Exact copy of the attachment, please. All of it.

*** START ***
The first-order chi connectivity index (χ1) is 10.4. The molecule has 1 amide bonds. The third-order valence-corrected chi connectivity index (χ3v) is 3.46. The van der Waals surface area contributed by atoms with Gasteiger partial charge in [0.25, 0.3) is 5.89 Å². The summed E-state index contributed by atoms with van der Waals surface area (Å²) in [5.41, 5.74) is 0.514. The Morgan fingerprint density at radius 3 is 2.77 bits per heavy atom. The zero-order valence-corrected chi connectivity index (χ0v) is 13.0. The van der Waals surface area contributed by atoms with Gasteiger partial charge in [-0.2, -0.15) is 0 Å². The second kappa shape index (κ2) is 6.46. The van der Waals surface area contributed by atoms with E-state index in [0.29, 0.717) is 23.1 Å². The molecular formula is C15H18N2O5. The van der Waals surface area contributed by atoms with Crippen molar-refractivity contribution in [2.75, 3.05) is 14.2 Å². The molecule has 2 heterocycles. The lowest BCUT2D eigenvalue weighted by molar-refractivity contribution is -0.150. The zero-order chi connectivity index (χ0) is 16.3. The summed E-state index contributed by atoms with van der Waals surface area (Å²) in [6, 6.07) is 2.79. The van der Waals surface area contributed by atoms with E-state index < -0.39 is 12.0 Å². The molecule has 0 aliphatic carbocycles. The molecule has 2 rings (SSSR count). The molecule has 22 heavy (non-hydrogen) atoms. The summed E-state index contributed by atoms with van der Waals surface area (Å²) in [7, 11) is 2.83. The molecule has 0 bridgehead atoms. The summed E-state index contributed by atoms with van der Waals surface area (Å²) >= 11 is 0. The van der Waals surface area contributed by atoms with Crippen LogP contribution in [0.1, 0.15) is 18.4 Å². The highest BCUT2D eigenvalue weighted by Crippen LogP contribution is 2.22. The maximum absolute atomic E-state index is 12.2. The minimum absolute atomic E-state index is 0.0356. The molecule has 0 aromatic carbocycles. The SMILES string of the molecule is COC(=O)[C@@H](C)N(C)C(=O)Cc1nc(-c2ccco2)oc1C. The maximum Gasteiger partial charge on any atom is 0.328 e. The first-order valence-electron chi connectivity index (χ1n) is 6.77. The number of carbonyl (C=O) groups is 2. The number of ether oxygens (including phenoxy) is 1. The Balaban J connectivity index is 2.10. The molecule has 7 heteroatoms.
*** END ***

The first-order chi connectivity index (χ1) is 10.4. The molecule has 1 amide bonds. The third-order valence-corrected chi connectivity index (χ3v) is 3.46. The van der Waals surface area contributed by atoms with Gasteiger partial charge in [0.25, 0.3) is 5.89 Å². The summed E-state index contributed by atoms with van der Waals surface area (Å²) in [5.41, 5.74) is 0.514. The Morgan fingerprint density at radius 3 is 2.77 bits per heavy atom. The zero-order valence-corrected chi connectivity index (χ0v) is 13.0. The van der Waals surface area contributed by atoms with Gasteiger partial charge in [-0.2, -0.15) is 0 Å². The second kappa shape index (κ2) is 6.46. The van der Waals surface area contributed by atoms with E-state index in [0.29, 0.717) is 23.1 Å². The molecular formula is C15H18N2O5. The van der Waals surface area contributed by atoms with Crippen molar-refractivity contribution in [2.75, 3.05) is 14.2 Å². The molecule has 2 heterocycles. The lowest BCUT2D eigenvalue weighted by molar-refractivity contribution is -0.150. The zero-order chi connectivity index (χ0) is 16.3. The summed E-state index contributed by atoms with van der Waals surface area (Å²) in [6, 6.07) is 2.79. The van der Waals surface area contributed by atoms with E-state index < -0.39 is 12.0 Å². The molecule has 0 aliphatic carbocycles. The molecule has 2 rings (SSSR count). The molecule has 22 heavy (non-hydrogen) atoms. The summed E-state index contributed by atoms with van der Waals surface area (Å²) in [7, 11) is 2.83. The molecule has 0 bridgehead atoms. The summed E-state index contributed by atoms with van der Waals surface area (Å²) >= 11 is 0. The van der Waals surface area contributed by atoms with Crippen LogP contribution in [0.1, 0.15) is 18.4 Å². The highest BCUT2D eigenvalue weighted by Crippen LogP contribution is 2.22. The maximum absolute atomic E-state index is 12.2. The minimum absolute atomic E-state index is 0.0356. The molecule has 0 aromatic carbocycles. The SMILES string of the molecule is COC(=O)[C@@H](C)N(C)C(=O)Cc1nc(-c2ccco2)oc1C. The maximum Gasteiger partial charge on any atom is 0.328 e. The first-order valence-electron chi connectivity index (χ1n) is 6.77. The number of carbonyl (C=O) groups is 2. The number of ether oxygens (including phenoxy) is 1. The Balaban J connectivity index is 2.10. The molecule has 7 heteroatoms.